6 travel lessons I learned by 26

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My birthday was last last Saturday! I went to Hawaii again and spent a lot of time reflecting on my [short] life. As you get older and experience more, I think if you spend time thinking about those experiences with an open heart, you will grow wiser and take away lessons on this human experience. Especially as travelers, where we’re constantly in new situations! So, here are some of my favorite travel lessons I’ve learned so far.

1. Age is just a number.

People travel, work, and live abroad at all ages. Yes, with age you may have more responsibilities which make it feel like you can’t leave, but if you still have an interest in traveling (or anything), you can make it work. For example- in Maui, half the people I saw were in wheelchairs/walking devices, had five kids, or were otherwise slow movers- and they were still having a blast. In Istanbul, I met a woman who decided that she wanted to teach abroad, so she moved to Turkey- at age 40. My boyfriend’s 95 year old grandma and her 83-97 year old best friends go abroad together more often than young 20 something me.

2. Don’t believe the pictures you see.

People do a lot of things to pictures and videos on the internet. They make things look more vibrant, they make things look more gothic, they remove all the pesky tourists from their shots, and some things just look better in photos than real life. Pictures are an art form or a way of expressing yourself and not necessarily a truth. I’ve been surprised by the differences quite a few times, so now I’ve come to terms with the fact that some places aren’t as beautiful as the pictures or Go Pro or drone footage. And even if the pictures do compare, it’s nothing like actually being there.

3. People aren’t their government.

And often times, the government doesn’t represent the views of the people. In the US for example, all branches of our government are currently controlled by (far) right, xenophobic politicians, and that’s all people see in the news. Does that mean everyone in the US is like that and you should avoid the country if you don’t agree? No! In this case, a majority of voting aged people actually voted the other way. Similarly with other countries, just because the media tells you that their government is crazy, it doesn’t necessarily mean the people are (but still make sure you’re aware of the visa laws of wherever you go and which areas are like an active war zone).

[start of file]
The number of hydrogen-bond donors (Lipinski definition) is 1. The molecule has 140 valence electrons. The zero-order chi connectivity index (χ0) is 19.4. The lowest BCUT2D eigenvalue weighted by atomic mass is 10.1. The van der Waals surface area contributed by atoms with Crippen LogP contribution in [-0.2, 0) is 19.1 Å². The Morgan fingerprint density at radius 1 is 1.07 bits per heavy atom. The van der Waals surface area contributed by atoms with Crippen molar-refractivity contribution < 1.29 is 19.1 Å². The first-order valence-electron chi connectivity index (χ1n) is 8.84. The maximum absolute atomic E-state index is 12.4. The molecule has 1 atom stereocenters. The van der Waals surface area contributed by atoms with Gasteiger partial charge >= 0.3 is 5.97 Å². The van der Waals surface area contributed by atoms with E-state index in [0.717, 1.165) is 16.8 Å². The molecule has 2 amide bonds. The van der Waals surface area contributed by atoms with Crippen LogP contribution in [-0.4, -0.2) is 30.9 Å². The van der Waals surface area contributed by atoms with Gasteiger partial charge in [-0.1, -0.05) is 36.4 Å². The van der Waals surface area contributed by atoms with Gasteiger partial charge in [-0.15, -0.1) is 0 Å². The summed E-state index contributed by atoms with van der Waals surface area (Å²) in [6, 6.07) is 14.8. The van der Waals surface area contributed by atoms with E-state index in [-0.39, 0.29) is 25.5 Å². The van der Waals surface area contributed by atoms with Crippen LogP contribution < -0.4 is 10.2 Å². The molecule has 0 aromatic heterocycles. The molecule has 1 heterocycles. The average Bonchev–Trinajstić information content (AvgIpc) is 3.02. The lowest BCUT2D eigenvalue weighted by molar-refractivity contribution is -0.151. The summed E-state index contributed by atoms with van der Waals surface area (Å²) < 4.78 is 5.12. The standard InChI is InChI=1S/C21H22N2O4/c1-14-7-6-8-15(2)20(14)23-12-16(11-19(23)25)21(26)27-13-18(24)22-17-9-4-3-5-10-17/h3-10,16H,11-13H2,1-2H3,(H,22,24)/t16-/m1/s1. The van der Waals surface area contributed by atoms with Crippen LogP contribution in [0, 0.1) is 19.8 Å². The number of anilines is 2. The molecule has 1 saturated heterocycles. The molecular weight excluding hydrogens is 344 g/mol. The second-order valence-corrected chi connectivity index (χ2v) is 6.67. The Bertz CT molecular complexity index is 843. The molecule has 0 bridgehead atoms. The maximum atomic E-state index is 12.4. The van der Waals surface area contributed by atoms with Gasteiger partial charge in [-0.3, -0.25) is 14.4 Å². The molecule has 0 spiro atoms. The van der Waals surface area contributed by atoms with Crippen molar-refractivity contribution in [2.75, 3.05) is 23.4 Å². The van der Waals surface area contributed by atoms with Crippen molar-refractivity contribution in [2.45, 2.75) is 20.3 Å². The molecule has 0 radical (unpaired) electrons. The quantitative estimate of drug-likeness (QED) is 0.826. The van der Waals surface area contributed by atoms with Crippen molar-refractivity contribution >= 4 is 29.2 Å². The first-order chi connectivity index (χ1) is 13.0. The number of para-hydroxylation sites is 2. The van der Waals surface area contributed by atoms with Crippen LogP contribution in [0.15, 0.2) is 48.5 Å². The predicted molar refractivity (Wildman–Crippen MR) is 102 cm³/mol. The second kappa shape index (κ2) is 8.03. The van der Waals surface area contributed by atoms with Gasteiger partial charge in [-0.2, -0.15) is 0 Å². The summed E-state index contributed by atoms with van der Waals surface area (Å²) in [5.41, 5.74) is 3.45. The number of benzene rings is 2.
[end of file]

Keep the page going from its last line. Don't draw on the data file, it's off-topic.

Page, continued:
4. Go where you want when you want to go.

Unless it’s for safety reasons, stop making excuses! If you are into something now, you should see it ASAP. I was disgustingly obsessed with Japan in my late teens and wanted to live there for a bit to get to know the culture. But, I thought traveling and living abroad wasn’t for people like me, so I dreamed and dreamed and made excuses. After popping my travel cherry at 22, though well out of the weeaboo phase, I finally went to Japan… And was a little sad because I saw all these things younger me would have loved but older me was just not into anymore.

5. Be confident.

Seriously! Especially if you’re traveling by yourself. I used to be very shy and timid, and people would notice and approach me, try to take advantage of me, touch me, etc. After many bad interactions and a few talks with my more experienced peers, I started carrying myself with more confidence. Then, people were more respectful of my space, and it was easier to say no when people did things I didn’t want to be a part of. 

6. Don’t trust travel blogs.

Have you noticed that for every five blogs or friends you have saying “X is great”, there’s one that says “X freaking sucked”? It’s because everyone’s experiences are always different! I still love reading/hearing about other people’s adventures, experiences, and thoughts, but I now try not to let other people color my opinions before I get a chance to form them. Plus, if you’re anything like me, it’s way more fun and meaningful when you discover food or attractions on your own, compared to following someone else’s recommendation to a T. Sometimes it’s not about checking everything off a list, but creating your own todo. UPDATE: With that said, you should still listen if people are sharing actual facts about a culture/destination, how to act appropriately, etc etc.

5 thoughts on “6 travel lessons I learned by 26

  1. So true! lol I think there’s this great narcissism in the world right now with the rise of facebook and instagram where everyone feels like they need to post the best photos and get the most likes and make their lives look incredible. There’s a lot of pressure to make yourself look “good”. I totally agree that we have to make our own experiences.

    Liked by 1 person

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